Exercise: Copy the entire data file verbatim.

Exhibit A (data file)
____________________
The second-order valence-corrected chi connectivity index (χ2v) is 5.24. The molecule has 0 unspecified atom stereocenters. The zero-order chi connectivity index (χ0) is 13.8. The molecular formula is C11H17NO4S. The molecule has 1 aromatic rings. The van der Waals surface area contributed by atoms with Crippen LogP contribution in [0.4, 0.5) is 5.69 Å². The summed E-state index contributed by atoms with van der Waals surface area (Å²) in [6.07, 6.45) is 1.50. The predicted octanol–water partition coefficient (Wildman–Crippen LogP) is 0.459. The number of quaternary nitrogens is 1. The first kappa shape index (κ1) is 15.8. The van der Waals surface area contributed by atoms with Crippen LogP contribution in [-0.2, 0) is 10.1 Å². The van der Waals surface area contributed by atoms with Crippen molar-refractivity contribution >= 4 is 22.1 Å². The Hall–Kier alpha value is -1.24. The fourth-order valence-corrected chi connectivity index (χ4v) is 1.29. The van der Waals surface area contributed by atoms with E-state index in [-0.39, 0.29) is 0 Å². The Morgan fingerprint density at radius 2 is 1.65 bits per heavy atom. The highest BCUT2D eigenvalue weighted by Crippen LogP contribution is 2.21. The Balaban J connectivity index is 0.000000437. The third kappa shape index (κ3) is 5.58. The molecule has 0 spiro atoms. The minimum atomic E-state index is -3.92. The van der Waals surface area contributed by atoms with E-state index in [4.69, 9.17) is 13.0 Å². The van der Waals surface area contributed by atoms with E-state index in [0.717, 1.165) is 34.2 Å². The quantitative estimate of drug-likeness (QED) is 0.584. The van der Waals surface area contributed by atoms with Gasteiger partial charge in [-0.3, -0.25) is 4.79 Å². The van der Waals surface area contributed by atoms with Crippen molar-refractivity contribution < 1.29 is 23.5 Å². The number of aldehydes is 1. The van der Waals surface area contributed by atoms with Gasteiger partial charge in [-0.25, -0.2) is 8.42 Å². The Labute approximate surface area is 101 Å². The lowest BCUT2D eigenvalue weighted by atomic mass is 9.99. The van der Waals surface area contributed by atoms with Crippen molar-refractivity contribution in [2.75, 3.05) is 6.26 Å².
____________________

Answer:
The second-order valence-corrected chi connectivity index (χ2v) is 5.24. The molecule has 0 unspecified atom stereocenters. The zero-order chi connectivity index (χ0) is 13.8. The molecular formula is C11H17NO4S. The molecule has 1 aromatic rings. The van der Waals surface area contributed by atoms with Crippen LogP contribution in [0.4, 0.5) is 5.69 Å². The summed E-state index contributed by atoms with van der Waals surface area (Å²) in [6.07, 6.45) is 1.50. The predicted octanol–water partition coefficient (Wildman–Crippen LogP) is 0.459. The number of quaternary nitrogens is 1. The first kappa shape index (κ1) is 15.8. The van der Waals surface area contributed by atoms with Crippen LogP contribution in [-0.2, 0) is 10.1 Å². The van der Waals surface area contributed by atoms with Crippen molar-refractivity contribution >= 4 is 22.1 Å². The Hall–Kier alpha value is -1.24. The fourth-order valence-corrected chi connectivity index (χ4v) is 1.29. The van der Waals surface area contributed by atoms with E-state index in [-0.39, 0.29) is 0 Å². The Morgan fingerprint density at radius 2 is 1.65 bits per heavy atom. The highest BCUT2D eigenvalue weighted by Crippen LogP contribution is 2.21. The Balaban J connectivity index is 0.000000437. The third kappa shape index (κ3) is 5.58. The molecule has 0 spiro atoms. The minimum atomic E-state index is -3.92. The van der Waals surface area contributed by atoms with E-state index in [4.69, 9.17) is 13.0 Å². The van der Waals surface area contributed by atoms with E-state index in [0.717, 1.165) is 34.2 Å². The quantitative estimate of drug-likeness (QED) is 0.584. The van der Waals surface area contributed by atoms with Gasteiger partial charge in [-0.3, -0.25) is 4.79 Å². The van der Waals surface area contributed by atoms with Crippen molar-refractivity contribution < 1.29 is 23.5 Å². The number of aldehydes is 1. The van der Waals surface area contributed by atoms with Gasteiger partial charge in [-0.25, -0.2) is 8.42 Å². The Labute approximate surface area is 101 Å². The lowest BCUT2D eigenvalue weighted by atomic mass is 9.99. The van der Waals surface area contributed by atoms with Crippen molar-refractivity contribution in [2.75, 3.05) is 6.26 Å².